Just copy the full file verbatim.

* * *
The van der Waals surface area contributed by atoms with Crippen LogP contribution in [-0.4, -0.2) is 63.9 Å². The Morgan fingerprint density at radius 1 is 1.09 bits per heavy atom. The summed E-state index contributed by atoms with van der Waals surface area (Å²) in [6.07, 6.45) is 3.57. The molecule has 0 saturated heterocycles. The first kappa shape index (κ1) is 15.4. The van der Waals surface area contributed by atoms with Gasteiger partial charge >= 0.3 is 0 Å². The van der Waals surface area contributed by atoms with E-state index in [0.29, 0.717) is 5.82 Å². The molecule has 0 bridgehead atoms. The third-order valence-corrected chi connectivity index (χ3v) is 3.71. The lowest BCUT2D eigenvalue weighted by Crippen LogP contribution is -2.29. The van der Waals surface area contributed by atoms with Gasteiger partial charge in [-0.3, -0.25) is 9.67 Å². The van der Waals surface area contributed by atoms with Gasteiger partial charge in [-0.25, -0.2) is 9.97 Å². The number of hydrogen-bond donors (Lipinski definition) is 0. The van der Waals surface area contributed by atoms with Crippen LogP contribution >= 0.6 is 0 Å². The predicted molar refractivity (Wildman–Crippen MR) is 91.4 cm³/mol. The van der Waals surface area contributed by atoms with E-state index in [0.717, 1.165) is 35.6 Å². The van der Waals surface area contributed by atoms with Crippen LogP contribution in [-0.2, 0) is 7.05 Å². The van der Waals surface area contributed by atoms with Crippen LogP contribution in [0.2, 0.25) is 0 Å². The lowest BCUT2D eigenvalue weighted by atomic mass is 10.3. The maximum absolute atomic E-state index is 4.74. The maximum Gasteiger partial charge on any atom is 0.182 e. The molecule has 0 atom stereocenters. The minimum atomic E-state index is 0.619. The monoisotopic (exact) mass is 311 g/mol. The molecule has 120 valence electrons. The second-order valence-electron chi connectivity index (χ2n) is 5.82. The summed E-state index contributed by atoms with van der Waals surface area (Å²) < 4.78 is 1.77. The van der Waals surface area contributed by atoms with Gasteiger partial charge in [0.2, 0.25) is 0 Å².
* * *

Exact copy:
The van der Waals surface area contributed by atoms with Crippen LogP contribution in [-0.4, -0.2) is 63.9 Å². The Morgan fingerprint density at radius 1 is 1.09 bits per heavy atom. The summed E-state index contributed by atoms with van der Waals surface area (Å²) in [6.07, 6.45) is 3.57. The molecule has 0 saturated heterocycles. The first kappa shape index (κ1) is 15.4. The van der Waals surface area contributed by atoms with Gasteiger partial charge >= 0.3 is 0 Å². The van der Waals surface area contributed by atoms with E-state index in [0.29, 0.717) is 5.82 Å². The molecule has 0 bridgehead atoms. The third-order valence-corrected chi connectivity index (χ3v) is 3.71. The lowest BCUT2D eigenvalue weighted by Crippen LogP contribution is -2.29. The van der Waals surface area contributed by atoms with Gasteiger partial charge in [-0.3, -0.25) is 9.67 Å². The van der Waals surface area contributed by atoms with Gasteiger partial charge in [-0.25, -0.2) is 9.97 Å². The number of hydrogen-bond donors (Lipinski definition) is 0. The van der Waals surface area contributed by atoms with Crippen LogP contribution >= 0.6 is 0 Å². The predicted molar refractivity (Wildman–Crippen MR) is 91.4 cm³/mol. The van der Waals surface area contributed by atoms with E-state index in [0.717, 1.165) is 35.6 Å². The van der Waals surface area contributed by atoms with Crippen LogP contribution in [-0.2, 0) is 7.05 Å². The van der Waals surface area contributed by atoms with Crippen LogP contribution in [0.2, 0.25) is 0 Å². The lowest BCUT2D eigenvalue weighted by atomic mass is 10.3. The maximum absolute atomic E-state index is 4.74. The maximum Gasteiger partial charge on any atom is 0.182 e. The molecule has 0 atom stereocenters. The minimum atomic E-state index is 0.619. The monoisotopic (exact) mass is 311 g/mol. The molecule has 120 valence electrons. The second-order valence-electron chi connectivity index (χ2n) is 5.82. The summed E-state index contributed by atoms with van der Waals surface area (Å²) < 4.78 is 1.77. The van der Waals surface area contributed by atoms with Gasteiger partial charge in [0.2, 0.25) is 0 Å².